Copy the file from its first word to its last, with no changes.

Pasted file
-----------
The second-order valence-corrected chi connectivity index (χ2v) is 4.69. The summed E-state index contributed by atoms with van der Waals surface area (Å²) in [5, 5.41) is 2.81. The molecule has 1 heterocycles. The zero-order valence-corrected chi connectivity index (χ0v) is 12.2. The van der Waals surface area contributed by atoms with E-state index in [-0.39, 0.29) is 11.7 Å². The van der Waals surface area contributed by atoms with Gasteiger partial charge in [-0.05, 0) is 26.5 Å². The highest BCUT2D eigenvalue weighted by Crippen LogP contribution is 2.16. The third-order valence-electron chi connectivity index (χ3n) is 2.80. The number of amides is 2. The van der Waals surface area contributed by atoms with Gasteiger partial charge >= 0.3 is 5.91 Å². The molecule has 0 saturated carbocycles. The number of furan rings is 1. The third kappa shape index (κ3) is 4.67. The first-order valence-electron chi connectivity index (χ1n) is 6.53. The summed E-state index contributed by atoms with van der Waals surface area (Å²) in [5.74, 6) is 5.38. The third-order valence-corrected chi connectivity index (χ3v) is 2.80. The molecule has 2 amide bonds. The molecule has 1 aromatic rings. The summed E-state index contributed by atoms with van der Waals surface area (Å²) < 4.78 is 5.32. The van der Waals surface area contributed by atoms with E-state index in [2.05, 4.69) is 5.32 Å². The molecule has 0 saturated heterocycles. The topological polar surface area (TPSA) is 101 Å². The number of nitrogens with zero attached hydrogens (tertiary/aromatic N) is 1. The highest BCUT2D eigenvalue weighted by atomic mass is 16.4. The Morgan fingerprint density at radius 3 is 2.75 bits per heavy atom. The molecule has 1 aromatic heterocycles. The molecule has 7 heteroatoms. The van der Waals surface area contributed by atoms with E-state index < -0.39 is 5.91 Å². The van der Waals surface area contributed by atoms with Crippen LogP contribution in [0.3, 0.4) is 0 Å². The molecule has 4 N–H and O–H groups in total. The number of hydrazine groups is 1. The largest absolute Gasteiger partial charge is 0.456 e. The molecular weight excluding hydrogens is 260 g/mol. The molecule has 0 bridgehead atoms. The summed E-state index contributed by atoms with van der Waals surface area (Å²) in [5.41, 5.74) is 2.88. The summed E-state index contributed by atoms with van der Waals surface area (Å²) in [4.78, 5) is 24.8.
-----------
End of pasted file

The second-order valence-corrected chi connectivity index (χ2v) is 4.69. The summed E-state index contributed by atoms with van der Waals surface area (Å²) in [5, 5.41) is 2.81. The molecule has 1 heterocycles. The zero-order valence-corrected chi connectivity index (χ0v) is 12.2. The van der Waals surface area contributed by atoms with E-state index in [-0.39, 0.29) is 11.7 Å². The van der Waals surface area contributed by atoms with Gasteiger partial charge in [-0.05, 0) is 26.5 Å². The highest BCUT2D eigenvalue weighted by Crippen LogP contribution is 2.16. The third-order valence-electron chi connectivity index (χ3n) is 2.80. The number of amides is 2. The van der Waals surface area contributed by atoms with Gasteiger partial charge >= 0.3 is 5.91 Å². The molecule has 0 saturated carbocycles. The number of furan rings is 1. The third kappa shape index (κ3) is 4.67. The first-order valence-electron chi connectivity index (χ1n) is 6.53. The summed E-state index contributed by atoms with van der Waals surface area (Å²) in [5.74, 6) is 5.38. The third-order valence-corrected chi connectivity index (χ3v) is 2.80. The molecule has 2 amide bonds. The molecule has 1 aromatic rings. The summed E-state index contributed by atoms with van der Waals surface area (Å²) < 4.78 is 5.32. The van der Waals surface area contributed by atoms with E-state index in [2.05, 4.69) is 5.32 Å². The molecule has 0 saturated heterocycles. The topological polar surface area (TPSA) is 101 Å². The number of nitrogens with zero attached hydrogens (tertiary/aromatic N) is 1. The highest BCUT2D eigenvalue weighted by atomic mass is 16.4. The Morgan fingerprint density at radius 3 is 2.75 bits per heavy atom. The molecule has 1 aromatic heterocycles. The molecule has 7 heteroatoms. The van der Waals surface area contributed by atoms with E-state index < -0.39 is 5.91 Å². The van der Waals surface area contributed by atoms with Crippen LogP contribution in [0.3, 0.4) is 0 Å². The molecule has 4 N–H and O–H groups in total. The number of hydrazine groups is 1. The largest absolute Gasteiger partial charge is 0.456 e. The molecular weight excluding hydrogens is 260 g/mol. The molecule has 0 bridgehead atoms. The summed E-state index contributed by atoms with van der Waals surface area (Å²) in [5.41, 5.74) is 2.88. The summed E-state index contributed by atoms with van der Waals surface area (Å²) in [4.78, 5) is 24.8.